Philip Roth, the Pulitzer Prize winning American author, has died overnight at aged 85. His fans championed him as one of the greatest American novelists of the late 20th century due to many of his powerful and controversial books over the years. Roth made his first splash into the public eye with his portrayal of American Jewish life in his 1959 novella Goodbye, Columbus, winning him the U.S. National Book Award for Fiction.
Being a Jewish man himself, many of Roth’s novels focused on the exploration of Jewish and American identity, but it was his novel Portnoy’s Complaint that scandalised America, described as being a humorous, filthy and unhinged story of a neurotic young Jewish man.
“All that we don’t know is astonishing. Even more astonishing is what passes for knowing.” – Philip Roth
Dubbed a literary icon, Roth’s novel American Pastoral won the Pulitzer Prize for Fiction in 1998. He wrote more than 30 novels, often drawing on his own life experiences, around the topics of sex, death, art, weakness, our imperfections and – most notably – what it was like to be Jewish in America.
Roth may have officially retired from writing in 2012 but – expectantly – he did not slow down. He wrote a very passionate letter to Wikipedia, for instance, challenging their portrayal of him, in which it was claimed that he was not a credible witness to his own life. Unsurprisingly, they completely rewrote Roth’s entry.
In his 2010 collection Why Write?, Roth explained that he had “a strong suspicion that I’d done my best work and anything more would be inferior… not everyone can be fruitful forever.”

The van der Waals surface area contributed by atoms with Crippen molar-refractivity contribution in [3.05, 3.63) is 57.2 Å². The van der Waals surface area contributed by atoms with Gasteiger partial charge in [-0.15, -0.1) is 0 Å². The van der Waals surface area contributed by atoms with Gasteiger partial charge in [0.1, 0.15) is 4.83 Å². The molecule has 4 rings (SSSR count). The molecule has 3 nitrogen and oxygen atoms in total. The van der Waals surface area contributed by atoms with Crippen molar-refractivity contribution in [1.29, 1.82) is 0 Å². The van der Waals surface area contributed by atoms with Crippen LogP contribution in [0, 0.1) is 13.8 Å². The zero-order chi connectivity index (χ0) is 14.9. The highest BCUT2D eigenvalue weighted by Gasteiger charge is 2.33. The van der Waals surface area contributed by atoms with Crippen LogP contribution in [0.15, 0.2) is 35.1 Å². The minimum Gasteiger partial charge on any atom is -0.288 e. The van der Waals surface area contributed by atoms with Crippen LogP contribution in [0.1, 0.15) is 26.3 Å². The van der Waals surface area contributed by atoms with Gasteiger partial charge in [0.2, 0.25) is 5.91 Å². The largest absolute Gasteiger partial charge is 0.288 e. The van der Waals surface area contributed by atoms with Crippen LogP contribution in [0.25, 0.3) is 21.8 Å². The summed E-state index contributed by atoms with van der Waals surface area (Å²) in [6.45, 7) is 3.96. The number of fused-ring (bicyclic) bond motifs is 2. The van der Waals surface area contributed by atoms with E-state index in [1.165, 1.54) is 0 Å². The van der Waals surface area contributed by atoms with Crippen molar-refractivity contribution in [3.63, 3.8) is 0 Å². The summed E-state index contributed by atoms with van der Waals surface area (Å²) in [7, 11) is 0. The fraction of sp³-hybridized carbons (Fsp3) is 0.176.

The internet has exploded with mourners expressing their love and appreciation for the late literary-giant:
Heartbroken. No one like him now or ever. https://t.co/6x3HqLyQwS
— Gary Shteyngart (@Shteyngart) May 23, 2018
Whoa, RIP Philip Roth. Portnoy’s Complaint re-organized my teen brain in both good ways and bad. But Sabbath’s Theater was my favorite.
— Emily Nussbaum (@emilynussbaum) May 23, 2018
RIP Philip Roth. One of our greats. A very sad moment for American, and global, literature.
— Pamela Paul (@PamelaPaulNYT) May 23, 2018
“Right now it is astonishing to find myself still here at the end of each day. Getting into bed at night I smile and think, “I lived another day.”” – Philip Roth (New York Times interview)
While some of his works caused him to be accused of being a “self-hating Jew”, Roth’s wit, intelligence and incredible works won over many fans who today mourn his passing.
About the Contributor
Bronwyn Eley is new to the book industry, having previously served in the Royal Australian Air Force & even spent some time as a barista until entering the exciting world of Booktopia. Books are her true passion. Bronwyn writes in her spare time, often has her face buried in a book and enjoys keeping fit (which she undoes by eating loads of chocolate) with Martial Arts and personal training. She can't answer what her favourite book is but she has a soft spot for The Host (Stephanie Meyer), Peter Pan (J.M Barrie) & Outlander (Diana Gabaldon). Fantasy, sci-fi and YA make up the majority of her bookshelves.